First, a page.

This seriously makes me want to make my own tubes as well. I buy them when I get a commission for a new amp. Peach is as usual correct. This slab of black walnut and the tubes shown will be combined with transformers (pure silver wire wound toroids, that's getting to be the price of the tubes themselves) to produce a tabletop tube amp. Price tag, over 1000 dollars for a simple design.

02242011295.jpg - 104kB

IrC - 24-2-2011 at 18:24

I would not use beam pentodes for quality sound. Save the 811's for a freaky Tesla coil. Build your own sockets and use a pair of 813's. Besides in the winter you could shut the heat off and bask in the warmth of monster glass jugs which are far more linear with greatly reduced odd harmonics. Being rated to 20 MHZ or so you will have no problems mixing the ultrasonic products which add depth and presence in the audio range. I used two 813's from an ion implanting machine from Microchip in Chandler to build the most powerful tube type Tesla coil I ever created. Last time I saw it was in the instrument Lab of Arizona's power company Salt River Project. Never loan cool toys to friends I say. He likes it so much I cannot get it back.

Of course now you have ruined it, I should have been thinking stereo. If only I had known. The pain of it all. I am stuck listening to MP3's on this computer.

Just realized I forgot to add:

When light bulbs are outlawed only outlaws will have light.

[Edited on 2-25-2011 by IrC]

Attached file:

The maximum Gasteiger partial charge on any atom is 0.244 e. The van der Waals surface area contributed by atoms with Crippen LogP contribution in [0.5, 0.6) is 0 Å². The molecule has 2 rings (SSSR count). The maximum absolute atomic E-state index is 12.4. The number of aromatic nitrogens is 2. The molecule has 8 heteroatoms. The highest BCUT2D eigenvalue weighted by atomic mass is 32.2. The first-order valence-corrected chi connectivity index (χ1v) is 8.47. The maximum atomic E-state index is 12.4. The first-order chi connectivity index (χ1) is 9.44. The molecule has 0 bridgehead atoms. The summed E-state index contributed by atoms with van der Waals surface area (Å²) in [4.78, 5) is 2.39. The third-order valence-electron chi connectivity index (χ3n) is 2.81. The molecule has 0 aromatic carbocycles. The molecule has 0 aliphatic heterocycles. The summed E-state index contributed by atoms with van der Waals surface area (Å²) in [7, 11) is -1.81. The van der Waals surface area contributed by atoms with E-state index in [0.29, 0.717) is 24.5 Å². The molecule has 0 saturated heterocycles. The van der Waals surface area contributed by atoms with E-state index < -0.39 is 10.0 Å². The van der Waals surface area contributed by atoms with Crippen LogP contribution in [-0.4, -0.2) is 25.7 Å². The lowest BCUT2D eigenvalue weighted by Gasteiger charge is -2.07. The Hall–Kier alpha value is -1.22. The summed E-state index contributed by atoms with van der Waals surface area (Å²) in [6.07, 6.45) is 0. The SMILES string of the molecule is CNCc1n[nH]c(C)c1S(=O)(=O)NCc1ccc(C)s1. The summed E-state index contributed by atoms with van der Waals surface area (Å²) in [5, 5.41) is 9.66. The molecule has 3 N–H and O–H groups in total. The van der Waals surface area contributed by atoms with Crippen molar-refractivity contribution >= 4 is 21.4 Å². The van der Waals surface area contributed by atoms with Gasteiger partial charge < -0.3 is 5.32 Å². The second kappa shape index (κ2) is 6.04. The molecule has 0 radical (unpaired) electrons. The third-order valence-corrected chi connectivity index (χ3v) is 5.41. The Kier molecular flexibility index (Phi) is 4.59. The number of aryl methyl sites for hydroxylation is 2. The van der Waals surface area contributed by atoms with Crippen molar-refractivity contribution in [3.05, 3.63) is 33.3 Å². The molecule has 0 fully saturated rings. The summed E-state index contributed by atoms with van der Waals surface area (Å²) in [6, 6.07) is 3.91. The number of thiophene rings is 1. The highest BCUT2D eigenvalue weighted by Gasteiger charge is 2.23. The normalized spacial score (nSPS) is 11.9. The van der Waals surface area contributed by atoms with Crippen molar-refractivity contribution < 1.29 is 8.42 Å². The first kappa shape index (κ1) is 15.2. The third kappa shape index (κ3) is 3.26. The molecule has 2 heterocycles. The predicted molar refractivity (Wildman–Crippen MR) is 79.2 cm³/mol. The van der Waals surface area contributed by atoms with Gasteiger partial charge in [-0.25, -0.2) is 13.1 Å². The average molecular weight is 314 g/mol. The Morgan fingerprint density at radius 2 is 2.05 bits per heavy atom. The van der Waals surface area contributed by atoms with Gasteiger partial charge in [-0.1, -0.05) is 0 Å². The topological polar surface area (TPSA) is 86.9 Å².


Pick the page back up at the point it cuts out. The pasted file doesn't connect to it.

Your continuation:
Regolith - 24-2-2011 at 18:56

Oh it's not for me :D, I agree. You also missed the freaky dangerous voltages required on said monster tubes. I didn't choose the tubes I just build what the customer wants. In this case it's not going to run as a pentode, single ended triode instead.

I add though that compared to transistor sound... I'll take tubes from a crashed aircrafts avionics :)

IrC - 24-2-2011 at 20:39

Actually I did not miss them they missed me. On purpose of course I am always very careful when working with instant death. Been doing it for 50 years. I used a plate transformer from a WWII 10 KW HF power amp to run the tubes when I built that coil. Usually I seldom play with tube types. Nothing beats a 14.4 KV 15 KVA pole pig for TC building. I still have 3 of these pole pigs left but have not lived anywhere to play with my monster coils in over 10 years. So I guess your right I do 'missed' the fun of it.

Regolith - 24-2-2011 at 21:09